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Cortical Slow Potentials, Depolarization of Glial Cells, and Extracellular Potassium Concentration

  • Alexander I. Roitbak
Part of the Brain Dynamics book series (BD)

Abstract

It is known that in response to a stimulus applied to the surface of the cortex after dendritic potential-20 to 30 msec negative potential reflecting EPSPs of apical dendrites—slow negativity (SN) arises (Chang, 1951). SN has been investigated in detail (Goldring and O’Leary, 1960; Roitbak, 1963, 1965; Roitbak et al., 1974). SN arises at a greater intensity of stimulation than dendritic potential; its amplitude increases with increases in the intensity of the stimulus; it can be recorded at a distance of 3 mm; and latency of SN is about 15 msec. SN increases during 50–80 msec, reaches 2 mV or more, and lasts 300–3000 msec. At the stimulation frequency 5–100 Hz SN summates and a negative shift of potential (NSP) occurs. SN is recorded in a volume of the cortex having the shape of a spherical segment. If double stimuli are used with deep anesthesia, the response to the second stimulus remains attenuated for up to 1 min. Based on the evidence obtained in a number of laboratories (Ransom et al., 1977; Roitbak et al., 1984, 1987; Somjen and Trachtenberg, 1979) it has been established beyond any doubt that K+ and glial cells contribute to the genesis of prolonged negative potentials at the cortical surface. However, some interesting points still remain to be clarified.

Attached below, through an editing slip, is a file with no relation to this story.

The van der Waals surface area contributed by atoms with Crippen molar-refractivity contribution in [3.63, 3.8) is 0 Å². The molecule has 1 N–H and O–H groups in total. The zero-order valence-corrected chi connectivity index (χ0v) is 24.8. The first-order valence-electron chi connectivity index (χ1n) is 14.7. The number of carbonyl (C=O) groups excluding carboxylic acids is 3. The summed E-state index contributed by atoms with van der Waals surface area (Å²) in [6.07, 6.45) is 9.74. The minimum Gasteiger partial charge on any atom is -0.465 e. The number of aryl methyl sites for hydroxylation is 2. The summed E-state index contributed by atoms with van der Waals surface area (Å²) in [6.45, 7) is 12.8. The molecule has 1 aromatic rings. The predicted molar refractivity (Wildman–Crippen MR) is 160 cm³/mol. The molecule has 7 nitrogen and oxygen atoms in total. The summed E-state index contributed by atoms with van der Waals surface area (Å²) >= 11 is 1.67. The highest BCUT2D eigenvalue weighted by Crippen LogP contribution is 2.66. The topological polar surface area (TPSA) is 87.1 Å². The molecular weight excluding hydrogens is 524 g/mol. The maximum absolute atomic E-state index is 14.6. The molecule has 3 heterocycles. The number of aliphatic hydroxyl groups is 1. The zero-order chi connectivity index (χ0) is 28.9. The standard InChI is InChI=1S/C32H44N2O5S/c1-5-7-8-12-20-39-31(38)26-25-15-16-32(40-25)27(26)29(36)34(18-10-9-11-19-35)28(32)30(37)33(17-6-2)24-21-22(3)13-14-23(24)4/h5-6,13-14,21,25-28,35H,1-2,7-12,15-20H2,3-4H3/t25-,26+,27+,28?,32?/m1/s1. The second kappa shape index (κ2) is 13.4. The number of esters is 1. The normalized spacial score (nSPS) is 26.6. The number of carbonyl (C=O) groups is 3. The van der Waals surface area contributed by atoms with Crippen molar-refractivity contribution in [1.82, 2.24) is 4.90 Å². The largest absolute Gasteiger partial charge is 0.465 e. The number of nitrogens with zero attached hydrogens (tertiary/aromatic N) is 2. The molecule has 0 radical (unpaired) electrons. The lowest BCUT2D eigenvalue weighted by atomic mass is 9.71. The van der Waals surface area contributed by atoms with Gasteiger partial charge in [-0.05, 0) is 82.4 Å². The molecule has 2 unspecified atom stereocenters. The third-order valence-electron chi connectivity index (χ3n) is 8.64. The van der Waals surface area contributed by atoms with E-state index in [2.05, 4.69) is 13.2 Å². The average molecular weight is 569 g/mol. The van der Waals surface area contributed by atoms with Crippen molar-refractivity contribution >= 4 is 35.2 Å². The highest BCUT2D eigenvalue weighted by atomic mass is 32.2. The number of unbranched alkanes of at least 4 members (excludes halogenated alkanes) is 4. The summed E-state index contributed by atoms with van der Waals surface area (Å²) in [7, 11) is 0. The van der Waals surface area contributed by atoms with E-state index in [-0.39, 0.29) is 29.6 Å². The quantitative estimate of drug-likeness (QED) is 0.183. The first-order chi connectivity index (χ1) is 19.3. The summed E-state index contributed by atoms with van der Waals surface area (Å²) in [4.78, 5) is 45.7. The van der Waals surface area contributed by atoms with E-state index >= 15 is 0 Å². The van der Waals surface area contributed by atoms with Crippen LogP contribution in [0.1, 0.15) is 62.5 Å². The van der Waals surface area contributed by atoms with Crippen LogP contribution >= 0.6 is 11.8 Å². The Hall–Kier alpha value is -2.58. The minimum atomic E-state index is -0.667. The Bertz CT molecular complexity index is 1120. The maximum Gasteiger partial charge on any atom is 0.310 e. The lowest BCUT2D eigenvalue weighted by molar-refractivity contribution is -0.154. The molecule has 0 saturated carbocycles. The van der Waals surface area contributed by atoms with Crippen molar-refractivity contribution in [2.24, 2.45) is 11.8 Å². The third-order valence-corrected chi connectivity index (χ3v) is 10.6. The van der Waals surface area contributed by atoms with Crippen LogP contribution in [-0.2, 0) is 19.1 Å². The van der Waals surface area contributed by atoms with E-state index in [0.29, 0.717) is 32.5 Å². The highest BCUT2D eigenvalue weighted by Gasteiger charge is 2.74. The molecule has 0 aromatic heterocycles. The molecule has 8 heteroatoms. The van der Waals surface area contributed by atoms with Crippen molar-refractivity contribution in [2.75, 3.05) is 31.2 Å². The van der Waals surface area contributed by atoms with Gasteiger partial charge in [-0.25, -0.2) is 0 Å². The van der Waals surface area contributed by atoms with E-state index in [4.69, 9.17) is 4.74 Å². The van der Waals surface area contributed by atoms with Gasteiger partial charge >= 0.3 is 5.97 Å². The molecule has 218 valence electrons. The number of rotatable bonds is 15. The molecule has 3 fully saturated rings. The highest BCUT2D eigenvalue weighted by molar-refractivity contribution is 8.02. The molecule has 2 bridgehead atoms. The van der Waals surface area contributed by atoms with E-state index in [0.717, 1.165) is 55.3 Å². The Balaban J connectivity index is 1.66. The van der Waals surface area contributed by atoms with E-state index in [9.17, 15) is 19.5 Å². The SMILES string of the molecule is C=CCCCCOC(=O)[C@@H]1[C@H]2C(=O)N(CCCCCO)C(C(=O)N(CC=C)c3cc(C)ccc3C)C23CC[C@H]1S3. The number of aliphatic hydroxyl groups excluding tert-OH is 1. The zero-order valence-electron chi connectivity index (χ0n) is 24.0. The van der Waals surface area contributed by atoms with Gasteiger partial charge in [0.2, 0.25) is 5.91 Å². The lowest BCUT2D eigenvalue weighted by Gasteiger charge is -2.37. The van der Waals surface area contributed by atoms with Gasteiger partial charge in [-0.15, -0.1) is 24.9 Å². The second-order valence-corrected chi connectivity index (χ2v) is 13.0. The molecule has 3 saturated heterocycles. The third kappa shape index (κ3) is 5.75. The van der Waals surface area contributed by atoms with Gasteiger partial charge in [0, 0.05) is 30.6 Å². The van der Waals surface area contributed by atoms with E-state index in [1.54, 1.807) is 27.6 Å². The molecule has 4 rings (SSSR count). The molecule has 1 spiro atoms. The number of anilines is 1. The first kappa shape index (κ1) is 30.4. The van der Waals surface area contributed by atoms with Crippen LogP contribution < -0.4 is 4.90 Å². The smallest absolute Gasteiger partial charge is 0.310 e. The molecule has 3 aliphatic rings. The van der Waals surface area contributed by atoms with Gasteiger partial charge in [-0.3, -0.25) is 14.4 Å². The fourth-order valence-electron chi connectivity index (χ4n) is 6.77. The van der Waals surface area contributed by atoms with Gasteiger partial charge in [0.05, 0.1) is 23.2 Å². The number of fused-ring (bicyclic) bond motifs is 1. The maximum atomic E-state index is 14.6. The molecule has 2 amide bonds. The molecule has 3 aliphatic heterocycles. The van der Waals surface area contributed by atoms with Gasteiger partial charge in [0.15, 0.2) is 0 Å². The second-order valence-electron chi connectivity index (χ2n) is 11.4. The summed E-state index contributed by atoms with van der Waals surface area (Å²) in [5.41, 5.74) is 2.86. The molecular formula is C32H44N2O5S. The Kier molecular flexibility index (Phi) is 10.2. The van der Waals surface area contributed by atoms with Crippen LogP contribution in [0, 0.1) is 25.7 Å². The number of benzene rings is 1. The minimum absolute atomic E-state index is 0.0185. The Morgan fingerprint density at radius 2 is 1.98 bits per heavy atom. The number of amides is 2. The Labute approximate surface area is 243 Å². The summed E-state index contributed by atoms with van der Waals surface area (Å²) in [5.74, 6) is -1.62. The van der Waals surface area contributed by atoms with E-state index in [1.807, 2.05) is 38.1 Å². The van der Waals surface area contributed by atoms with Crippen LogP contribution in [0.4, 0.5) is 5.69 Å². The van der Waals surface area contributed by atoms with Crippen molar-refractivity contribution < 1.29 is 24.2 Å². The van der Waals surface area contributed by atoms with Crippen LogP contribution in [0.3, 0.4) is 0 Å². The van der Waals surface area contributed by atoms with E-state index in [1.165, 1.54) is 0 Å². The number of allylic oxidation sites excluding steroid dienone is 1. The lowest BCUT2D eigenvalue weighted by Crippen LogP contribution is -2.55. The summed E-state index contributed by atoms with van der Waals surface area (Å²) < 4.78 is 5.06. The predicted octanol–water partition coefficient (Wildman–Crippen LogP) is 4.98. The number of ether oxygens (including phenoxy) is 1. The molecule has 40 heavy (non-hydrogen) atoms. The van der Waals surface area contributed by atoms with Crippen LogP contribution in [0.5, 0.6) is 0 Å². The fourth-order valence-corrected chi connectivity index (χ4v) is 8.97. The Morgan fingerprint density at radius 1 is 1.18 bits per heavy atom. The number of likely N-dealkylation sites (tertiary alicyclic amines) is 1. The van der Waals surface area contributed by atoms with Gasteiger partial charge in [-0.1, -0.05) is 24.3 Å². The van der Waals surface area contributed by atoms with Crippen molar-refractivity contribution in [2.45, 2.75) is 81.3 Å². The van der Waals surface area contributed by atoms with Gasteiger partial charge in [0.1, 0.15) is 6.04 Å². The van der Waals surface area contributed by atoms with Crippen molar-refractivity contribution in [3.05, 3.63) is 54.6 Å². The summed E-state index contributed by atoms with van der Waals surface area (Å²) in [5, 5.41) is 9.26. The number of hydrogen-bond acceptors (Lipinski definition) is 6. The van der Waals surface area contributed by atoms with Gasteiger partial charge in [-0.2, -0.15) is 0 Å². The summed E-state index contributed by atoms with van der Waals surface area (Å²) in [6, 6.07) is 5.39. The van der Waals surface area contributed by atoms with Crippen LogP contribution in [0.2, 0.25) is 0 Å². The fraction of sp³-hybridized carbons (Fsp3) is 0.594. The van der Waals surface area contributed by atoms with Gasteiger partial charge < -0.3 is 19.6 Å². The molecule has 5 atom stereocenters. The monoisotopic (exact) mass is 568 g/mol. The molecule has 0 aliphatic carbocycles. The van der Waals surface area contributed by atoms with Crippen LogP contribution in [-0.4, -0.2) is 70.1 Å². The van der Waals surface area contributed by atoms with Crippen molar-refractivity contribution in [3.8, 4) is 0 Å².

Keywords

Glial Cell Cortical Surface Contingent Negative Variation Extracellular Potassium Cortical Slow Potential 
These keywords were added by machine and not by the authors. This process is experimental and the keywords may be updated as the learning algorithm improves.

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© Springer Science+Business Media New York 1993

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  • Alexander I. Roitbak

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